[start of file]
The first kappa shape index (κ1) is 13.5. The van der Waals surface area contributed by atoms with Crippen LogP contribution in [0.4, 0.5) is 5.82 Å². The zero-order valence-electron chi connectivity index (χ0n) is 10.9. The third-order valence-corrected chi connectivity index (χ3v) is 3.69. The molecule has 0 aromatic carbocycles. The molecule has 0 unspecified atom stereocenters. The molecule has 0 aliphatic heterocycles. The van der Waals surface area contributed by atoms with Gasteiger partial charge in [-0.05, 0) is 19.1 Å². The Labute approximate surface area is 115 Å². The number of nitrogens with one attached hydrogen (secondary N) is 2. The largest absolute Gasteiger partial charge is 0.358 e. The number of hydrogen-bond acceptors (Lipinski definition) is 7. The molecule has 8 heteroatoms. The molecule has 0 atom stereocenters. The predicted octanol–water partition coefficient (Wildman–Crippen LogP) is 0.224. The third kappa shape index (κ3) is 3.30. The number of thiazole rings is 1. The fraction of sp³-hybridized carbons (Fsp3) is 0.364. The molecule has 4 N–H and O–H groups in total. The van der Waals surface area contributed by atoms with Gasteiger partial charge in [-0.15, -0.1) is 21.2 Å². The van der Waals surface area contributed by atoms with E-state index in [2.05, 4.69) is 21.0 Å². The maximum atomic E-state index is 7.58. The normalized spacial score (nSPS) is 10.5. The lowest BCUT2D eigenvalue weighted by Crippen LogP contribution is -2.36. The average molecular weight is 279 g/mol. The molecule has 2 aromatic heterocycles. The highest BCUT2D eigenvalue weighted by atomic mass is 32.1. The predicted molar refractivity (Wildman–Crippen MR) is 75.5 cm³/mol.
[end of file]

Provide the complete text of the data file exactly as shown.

The first kappa shape index (κ1) is 13.5. The van der Waals surface area contributed by atoms with Crippen LogP contribution in [0.4, 0.5) is 5.82 Å². The zero-order valence-electron chi connectivity index (χ0n) is 10.9. The third-order valence-corrected chi connectivity index (χ3v) is 3.69. The molecule has 0 aromatic carbocycles. The molecule has 0 unspecified atom stereocenters. The molecule has 0 aliphatic heterocycles. The van der Waals surface area contributed by atoms with Gasteiger partial charge in [-0.05, 0) is 19.1 Å². The Labute approximate surface area is 115 Å². The number of nitrogens with one attached hydrogen (secondary N) is 2. The largest absolute Gasteiger partial charge is 0.358 e. The number of hydrogen-bond acceptors (Lipinski definition) is 7. The molecule has 8 heteroatoms. The molecule has 0 atom stereocenters. The predicted octanol–water partition coefficient (Wildman–Crippen LogP) is 0.224. The third kappa shape index (κ3) is 3.30. The number of thiazole rings is 1. The fraction of sp³-hybridized carbons (Fsp3) is 0.364. The molecule has 4 N–H and O–H groups in total. The van der Waals surface area contributed by atoms with Gasteiger partial charge in [-0.15, -0.1) is 21.2 Å². The van der Waals surface area contributed by atoms with E-state index in [2.05, 4.69) is 21.0 Å². The maximum atomic E-state index is 7.58. The normalized spacial score (nSPS) is 10.5. The lowest BCUT2D eigenvalue weighted by Crippen LogP contribution is -2.36. The average molecular weight is 279 g/mol. The molecule has 2 aromatic heterocycles. The highest BCUT2D eigenvalue weighted by atomic mass is 32.1. The predicted molar refractivity (Wildman–Crippen MR) is 75.5 cm³/mol.